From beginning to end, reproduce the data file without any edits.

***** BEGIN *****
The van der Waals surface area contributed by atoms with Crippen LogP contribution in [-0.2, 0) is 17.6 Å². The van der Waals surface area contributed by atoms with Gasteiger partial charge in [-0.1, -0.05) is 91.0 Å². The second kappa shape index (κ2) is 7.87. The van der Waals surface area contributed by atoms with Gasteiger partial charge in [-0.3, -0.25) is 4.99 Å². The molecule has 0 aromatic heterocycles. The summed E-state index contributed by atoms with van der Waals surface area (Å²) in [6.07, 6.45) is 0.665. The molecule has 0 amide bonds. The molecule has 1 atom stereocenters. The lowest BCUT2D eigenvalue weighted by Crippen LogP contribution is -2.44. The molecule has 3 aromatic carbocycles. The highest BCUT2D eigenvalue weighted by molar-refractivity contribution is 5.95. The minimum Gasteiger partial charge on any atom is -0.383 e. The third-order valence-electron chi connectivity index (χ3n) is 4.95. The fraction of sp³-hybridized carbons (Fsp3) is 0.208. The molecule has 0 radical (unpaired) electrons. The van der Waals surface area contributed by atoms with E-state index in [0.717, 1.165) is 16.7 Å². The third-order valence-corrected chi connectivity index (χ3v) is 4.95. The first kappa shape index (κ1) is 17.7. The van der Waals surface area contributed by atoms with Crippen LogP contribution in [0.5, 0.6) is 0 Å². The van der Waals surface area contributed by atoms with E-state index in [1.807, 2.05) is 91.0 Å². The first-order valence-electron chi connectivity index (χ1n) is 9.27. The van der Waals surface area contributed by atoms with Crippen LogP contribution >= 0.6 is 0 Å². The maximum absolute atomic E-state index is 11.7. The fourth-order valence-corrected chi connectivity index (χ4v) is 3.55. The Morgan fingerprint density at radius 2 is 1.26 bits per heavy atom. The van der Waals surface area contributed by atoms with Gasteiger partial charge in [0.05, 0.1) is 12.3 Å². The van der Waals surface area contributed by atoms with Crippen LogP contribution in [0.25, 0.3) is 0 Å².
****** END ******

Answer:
The van der Waals surface area contributed by atoms with Crippen LogP contribution in [-0.2, 0) is 17.6 Å². The van der Waals surface area contributed by atoms with Gasteiger partial charge in [-0.1, -0.05) is 91.0 Å². The second kappa shape index (κ2) is 7.87. The van der Waals surface area contributed by atoms with Gasteiger partial charge in [-0.3, -0.25) is 4.99 Å². The molecule has 0 aromatic heterocycles. The summed E-state index contributed by atoms with van der Waals surface area (Å²) in [6.07, 6.45) is 0.665. The molecule has 0 amide bonds. The molecule has 1 atom stereocenters. The lowest BCUT2D eigenvalue weighted by Crippen LogP contribution is -2.44. The molecule has 3 aromatic carbocycles. The highest BCUT2D eigenvalue weighted by molar-refractivity contribution is 5.95. The minimum Gasteiger partial charge on any atom is -0.383 e. The third-order valence-electron chi connectivity index (χ3n) is 4.95. The fraction of sp³-hybridized carbons (Fsp3) is 0.208. The molecule has 0 radical (unpaired) electrons. The van der Waals surface area contributed by atoms with E-state index in [0.717, 1.165) is 16.7 Å². The third-order valence-corrected chi connectivity index (χ3v) is 4.95. The first kappa shape index (κ1) is 17.7. The van der Waals surface area contributed by atoms with Crippen LogP contribution in [0.5, 0.6) is 0 Å². The van der Waals surface area contributed by atoms with E-state index in [1.807, 2.05) is 91.0 Å². The first-order valence-electron chi connectivity index (χ1n) is 9.27. The van der Waals surface area contributed by atoms with Crippen LogP contribution >= 0.6 is 0 Å². The maximum absolute atomic E-state index is 11.7. The fourth-order valence-corrected chi connectivity index (χ4v) is 3.55. The Morgan fingerprint density at radius 2 is 1.26 bits per heavy atom. The van der Waals surface area contributed by atoms with Gasteiger partial charge in [0.05, 0.1) is 12.3 Å². The van der Waals surface area contributed by atoms with Crippen LogP contribution in [0.25, 0.3) is 0 Å².